The recent turn in the weather, shorts and t-shirt last week, jeans and sweatshirt this week, has turned my thoughts to winter’s impending arrival…
Autumn leaves falling from the trees trigger a sense of dread in me. Winter will soon assert itself, relegating the lawn mower and barbecue grill to their annual exile in the shed. The aroma of steaks or burgers sizzling over charcoal will become but a fond memory. No more lazy summer afternoons lounging on the deck with a good book and a frosty brew while birds in the trees fill the air with pleasant songs. As the days shorten, there doesn’t seem to be enough time to get things done leaving even less time for lounging.
Winter feels so much less alive, less free than summer. The trees have gone bare and the lawn has faded from a lush emerald to dull yellow-brown. In the summer you can step outside in whatever you happen to be wearing, unless, of course, you’re prone to wandering about the house in your skivvies. Once winter tightens its icy grip, you must burn precious daylight time preparing to go outside, bundled up in so many layers that you could serve as the faux criminal for K-9 training. Naturally this assumes that you’ve even been able to find the scarves, hats, earmuffs, boots and a complete pair of gloves.
You have to drag yourself out of a cozy, warm bed an hour earlier just to make sure you can get to work on time and Heaven help you if you have to work outdoors. You go to work in the dark. You come home in the dark. Even during daylight the sky is often gray and overcast perhaps signaling the coming of snow, or sleet or bone-chilling freezing rain.
Sure, the snow can be quite pretty at first, as many picture postcards will attest. The beauty quickly fades however when, in the back of your mind, you know that sooner or later you are going to have to bundle up and brave the frigid air to go out and move the stuff, some of it twice, after the plow driver has taken his aggression out on your driveway. What was once the source of gleeful snowball fights, sledding and elementary igloo design is now an unwelcome and uncomfortable impediment to your daily routine.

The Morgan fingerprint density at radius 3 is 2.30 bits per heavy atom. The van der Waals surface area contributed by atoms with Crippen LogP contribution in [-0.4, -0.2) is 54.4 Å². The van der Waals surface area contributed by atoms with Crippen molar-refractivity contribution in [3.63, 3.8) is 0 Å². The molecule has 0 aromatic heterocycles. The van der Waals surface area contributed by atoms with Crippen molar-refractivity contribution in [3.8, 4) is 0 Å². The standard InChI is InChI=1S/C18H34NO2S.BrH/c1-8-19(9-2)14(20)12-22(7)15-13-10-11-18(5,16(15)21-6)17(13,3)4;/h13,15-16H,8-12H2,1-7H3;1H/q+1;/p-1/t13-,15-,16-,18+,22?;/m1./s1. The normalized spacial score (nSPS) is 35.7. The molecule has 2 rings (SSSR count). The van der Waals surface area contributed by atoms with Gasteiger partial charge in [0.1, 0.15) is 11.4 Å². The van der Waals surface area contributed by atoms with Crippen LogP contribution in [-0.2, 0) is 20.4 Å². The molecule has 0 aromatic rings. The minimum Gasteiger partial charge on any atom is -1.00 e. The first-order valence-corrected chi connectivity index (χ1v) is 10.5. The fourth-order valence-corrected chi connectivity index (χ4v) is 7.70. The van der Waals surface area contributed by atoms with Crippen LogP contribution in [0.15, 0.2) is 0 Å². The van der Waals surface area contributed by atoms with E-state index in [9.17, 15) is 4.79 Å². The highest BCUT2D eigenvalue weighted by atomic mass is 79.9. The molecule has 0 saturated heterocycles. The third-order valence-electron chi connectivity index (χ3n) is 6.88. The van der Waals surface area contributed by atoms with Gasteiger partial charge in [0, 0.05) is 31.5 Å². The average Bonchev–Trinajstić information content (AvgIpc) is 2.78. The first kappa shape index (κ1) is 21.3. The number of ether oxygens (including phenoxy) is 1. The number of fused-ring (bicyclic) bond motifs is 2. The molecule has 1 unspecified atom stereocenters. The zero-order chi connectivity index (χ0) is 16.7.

Driving in the snow becomes an exercise in self control. You are either aggravated by the slow driver in front of you who is so obviously fearful they’d have been better off leaving the car in the garage, or you are aggravating the drivers who so staunchly believe their all wheel drive SUV’s are immune to loss of friction. Then there’s that spot on the windshield that the wiper never seems to clear completely, always dead center on the driver’s side.
Winter can be hard for the owner of a small dog. I have a Sheltie, built a bit close to the ground. So, in the event that we are blessed with more than 3 or 4 inches of the White Plague, I’m obligated to clear an appropriate space in the yard so that he may do his duty comfortably. Yet, after I’ve spent extra time in glacial conditions and put additional strain on an already aching back, he rewards me with a look that definitely says he thinks that the space is not sufficiently large.
In winter, even the weather forecasts turn painful, pelting us with words like “bitter”, “blustery” and “raw”, displacing the more pleasing “bright”, “breezy” and “balmy” we enjoy in the summer. It’s true that the heat and humidity of the summer can occasionally get uncomfortable but, for me, that’s the difference. It’s simply uncomfortable while the cold of winter can cause actual physical pain. I dislike pain and I hate winter.
I can’t be the only one…..can I?